During the long months of the pandemic, Torontonians have looked for sanctuaries in many spaces — a circle in a park, a cottage getaway, the comfort of their own worn couch.
For a particular class of city dweller, refuge has been found underground, in their icebergs.
Luxurious multi-level basements have been (and are being) dug in neighbourhoods such as Hoggs Hollow and Forest Hill, featuring amenities such as a seven-car underground parking garage, a basement golf simulator, and a subterranean swimming pool, theatre and wine cellar. And as the city’s luxury basements have been stretching deeper underground, they have also been stirring up controversy.
Toronto builder Paul Miklas, who specializes in custom luxury homes ranging from 30,000 to 50,000 square feet, says he’s been getting more subterranean projects recently.
“I think COVID had a lot to do with it because of the lack of space,” he said. “People really realize now that they’re living at home that your best investment honestly is your home.”
Miklas wrapped up a project with a basement golf simulator in the Bridle Path in December and has two more iceberg projects set to begin construction in spring. Among them is another home in the Bridle Path that will include an underground theatre, wine cellar and indoor pool.
The second project, in Leaside, will add 1,200 square feet to the home, bringing it to 4,200 square feet by digging all the way into the backyard area. It will feature a family room, theatre, wine cellar and a gym.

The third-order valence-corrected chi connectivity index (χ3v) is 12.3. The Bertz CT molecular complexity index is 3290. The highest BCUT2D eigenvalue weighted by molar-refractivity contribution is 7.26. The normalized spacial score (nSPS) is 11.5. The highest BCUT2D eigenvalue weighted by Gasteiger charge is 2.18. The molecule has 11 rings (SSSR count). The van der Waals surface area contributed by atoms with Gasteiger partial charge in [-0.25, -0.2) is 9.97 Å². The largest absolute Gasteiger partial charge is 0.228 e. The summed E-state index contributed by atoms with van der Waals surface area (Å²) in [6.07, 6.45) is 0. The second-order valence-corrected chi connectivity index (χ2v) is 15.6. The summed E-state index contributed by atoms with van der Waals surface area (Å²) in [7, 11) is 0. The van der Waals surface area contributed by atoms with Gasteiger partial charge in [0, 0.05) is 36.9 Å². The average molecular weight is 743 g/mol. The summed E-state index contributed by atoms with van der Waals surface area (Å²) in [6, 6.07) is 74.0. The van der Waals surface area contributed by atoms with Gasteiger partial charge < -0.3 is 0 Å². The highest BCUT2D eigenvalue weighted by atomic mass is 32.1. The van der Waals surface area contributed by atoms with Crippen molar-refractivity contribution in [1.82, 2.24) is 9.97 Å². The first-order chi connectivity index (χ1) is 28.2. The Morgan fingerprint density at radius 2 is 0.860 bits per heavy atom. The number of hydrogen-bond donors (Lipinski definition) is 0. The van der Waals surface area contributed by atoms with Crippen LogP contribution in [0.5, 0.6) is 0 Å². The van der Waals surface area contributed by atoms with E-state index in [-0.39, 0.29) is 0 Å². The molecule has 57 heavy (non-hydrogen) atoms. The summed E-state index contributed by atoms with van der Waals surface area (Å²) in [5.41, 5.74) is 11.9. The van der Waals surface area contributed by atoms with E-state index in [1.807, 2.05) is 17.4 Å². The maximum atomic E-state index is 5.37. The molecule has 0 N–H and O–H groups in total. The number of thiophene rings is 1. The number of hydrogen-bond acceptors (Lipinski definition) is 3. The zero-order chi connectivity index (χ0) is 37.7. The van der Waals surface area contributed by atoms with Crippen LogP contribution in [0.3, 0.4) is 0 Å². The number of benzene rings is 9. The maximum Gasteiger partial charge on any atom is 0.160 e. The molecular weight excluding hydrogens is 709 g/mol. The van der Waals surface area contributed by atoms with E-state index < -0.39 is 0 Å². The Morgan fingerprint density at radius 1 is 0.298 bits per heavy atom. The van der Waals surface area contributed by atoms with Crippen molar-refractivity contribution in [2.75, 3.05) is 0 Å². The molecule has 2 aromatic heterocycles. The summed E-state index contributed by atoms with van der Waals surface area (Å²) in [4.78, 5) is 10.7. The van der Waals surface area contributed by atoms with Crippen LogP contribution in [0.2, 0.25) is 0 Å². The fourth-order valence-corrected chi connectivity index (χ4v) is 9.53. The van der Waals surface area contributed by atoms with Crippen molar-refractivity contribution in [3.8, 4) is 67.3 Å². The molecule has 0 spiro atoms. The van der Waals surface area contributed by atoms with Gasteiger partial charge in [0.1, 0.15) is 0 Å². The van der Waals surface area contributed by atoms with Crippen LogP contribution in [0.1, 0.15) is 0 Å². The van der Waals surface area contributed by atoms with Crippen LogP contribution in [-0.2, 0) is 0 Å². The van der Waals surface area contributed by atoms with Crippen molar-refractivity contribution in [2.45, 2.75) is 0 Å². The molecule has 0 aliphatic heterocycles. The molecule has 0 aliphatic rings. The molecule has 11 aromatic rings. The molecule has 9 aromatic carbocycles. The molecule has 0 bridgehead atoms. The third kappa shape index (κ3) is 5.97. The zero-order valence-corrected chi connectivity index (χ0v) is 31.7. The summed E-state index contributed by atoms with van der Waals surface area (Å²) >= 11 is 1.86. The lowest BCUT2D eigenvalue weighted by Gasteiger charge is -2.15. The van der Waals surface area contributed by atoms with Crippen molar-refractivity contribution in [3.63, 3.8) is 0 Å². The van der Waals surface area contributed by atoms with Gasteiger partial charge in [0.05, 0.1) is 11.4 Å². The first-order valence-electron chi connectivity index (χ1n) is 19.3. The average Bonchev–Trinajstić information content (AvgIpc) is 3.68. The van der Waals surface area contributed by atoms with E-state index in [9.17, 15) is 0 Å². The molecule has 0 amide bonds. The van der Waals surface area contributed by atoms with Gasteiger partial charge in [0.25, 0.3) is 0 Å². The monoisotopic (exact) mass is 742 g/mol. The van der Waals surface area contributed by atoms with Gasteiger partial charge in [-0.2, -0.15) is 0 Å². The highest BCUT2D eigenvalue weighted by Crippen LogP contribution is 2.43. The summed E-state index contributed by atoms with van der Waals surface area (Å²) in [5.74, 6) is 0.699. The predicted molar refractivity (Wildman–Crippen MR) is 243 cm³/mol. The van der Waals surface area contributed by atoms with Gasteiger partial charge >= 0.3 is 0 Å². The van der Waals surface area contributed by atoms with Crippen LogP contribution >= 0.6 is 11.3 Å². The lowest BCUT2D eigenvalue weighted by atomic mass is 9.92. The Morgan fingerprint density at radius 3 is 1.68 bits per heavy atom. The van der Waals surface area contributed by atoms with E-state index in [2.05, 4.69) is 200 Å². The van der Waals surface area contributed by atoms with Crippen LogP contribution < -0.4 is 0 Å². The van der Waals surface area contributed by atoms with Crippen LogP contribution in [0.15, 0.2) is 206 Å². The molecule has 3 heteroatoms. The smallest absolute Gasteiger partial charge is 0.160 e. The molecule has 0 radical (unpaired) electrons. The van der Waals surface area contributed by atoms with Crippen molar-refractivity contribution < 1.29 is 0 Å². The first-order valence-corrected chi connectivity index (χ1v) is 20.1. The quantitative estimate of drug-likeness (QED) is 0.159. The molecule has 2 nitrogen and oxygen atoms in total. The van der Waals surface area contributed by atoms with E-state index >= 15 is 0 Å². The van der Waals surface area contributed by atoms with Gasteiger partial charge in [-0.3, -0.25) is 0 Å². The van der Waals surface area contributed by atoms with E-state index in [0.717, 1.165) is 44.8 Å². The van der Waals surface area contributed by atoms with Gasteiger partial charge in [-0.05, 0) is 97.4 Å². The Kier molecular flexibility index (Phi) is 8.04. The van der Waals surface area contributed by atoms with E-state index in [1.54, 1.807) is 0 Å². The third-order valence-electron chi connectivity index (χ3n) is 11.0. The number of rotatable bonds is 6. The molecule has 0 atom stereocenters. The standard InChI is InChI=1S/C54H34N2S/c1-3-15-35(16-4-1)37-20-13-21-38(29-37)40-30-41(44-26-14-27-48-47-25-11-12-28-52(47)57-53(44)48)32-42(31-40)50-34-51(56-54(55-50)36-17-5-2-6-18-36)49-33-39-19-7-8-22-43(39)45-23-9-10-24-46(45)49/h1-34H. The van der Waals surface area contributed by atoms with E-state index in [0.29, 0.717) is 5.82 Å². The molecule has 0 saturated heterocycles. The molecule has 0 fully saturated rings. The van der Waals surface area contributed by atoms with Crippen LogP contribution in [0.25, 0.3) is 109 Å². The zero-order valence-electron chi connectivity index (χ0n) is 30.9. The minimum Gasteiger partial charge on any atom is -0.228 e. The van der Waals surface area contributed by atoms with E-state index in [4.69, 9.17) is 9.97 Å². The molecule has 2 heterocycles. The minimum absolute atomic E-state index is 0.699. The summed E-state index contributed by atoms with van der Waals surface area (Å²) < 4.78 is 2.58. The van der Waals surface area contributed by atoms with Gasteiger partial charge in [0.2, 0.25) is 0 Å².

A third project in Forest Hill is in the preliminary stages.
Another builder, Max Danieli of Danieli Development, who focuses on the Forest Hill and Bridle Path areas, built an iceberg basement in 2019 in York Mills with an underground golf simulator and basketball court. He’s working on another project in the Bridle Path, expected to be complete by year’s end, that will include a 16-car garage, basketball court and Turkish hammam.
The projects tend to run $20 million and up, he said,and since the start of the pandemic he’s heard from at least four clients interested in icebergs.They’re looking for everything from gyms, pools and home theatres to bigger garages.
“The overall luxury market in Toronto has increased tremendously,” Danieli said. “Previously, people were travelling, they weren’t really focused on their backyard.”
Miklas, who’s working on a television special on iceberg homes, likely to air in the fall, says there are lots of benefits of building underground, including expanding square footage without losing yard space or greenery. But not every property is suitable for digging, he says, such as those with “underlying water issues,” or lots that are so tight that excavation equipment can’t fit through.
Controversy emerged over Toronto iceberg homes last fall when a proposed mansion in Hoggs Hollow — approved by the Committee of Adjustment — led to nine trees, including a sugar maple thought to be 250 years old, being chopping down.
Last October, city council voted to review the impacts of iceberg houses and ways to address them. The motion cited problems observed with these builds in London, England — where icebergs are more common — including effects on the environment, collapsing foundations of neighbouring homes, altered ground levels, and noise and vibrations during construction, noting restrictions have since been introduced on the homes.
In London, more than 7,000 iceberg homes were built between 2008 and 2019, according to research from Newcastle University in England. About half of them were “legitimate” digs by families needing more space, while the rest were for luxury, said the article’s lead author Roger Burrows, a social scientist and currently professor of global inequalities at the University of Bristol.
The mansions included everything from gyms, cinemas and swimming pools, to staff accommodations, massive garages complete with car lifts and, in some cases, even panic rooms.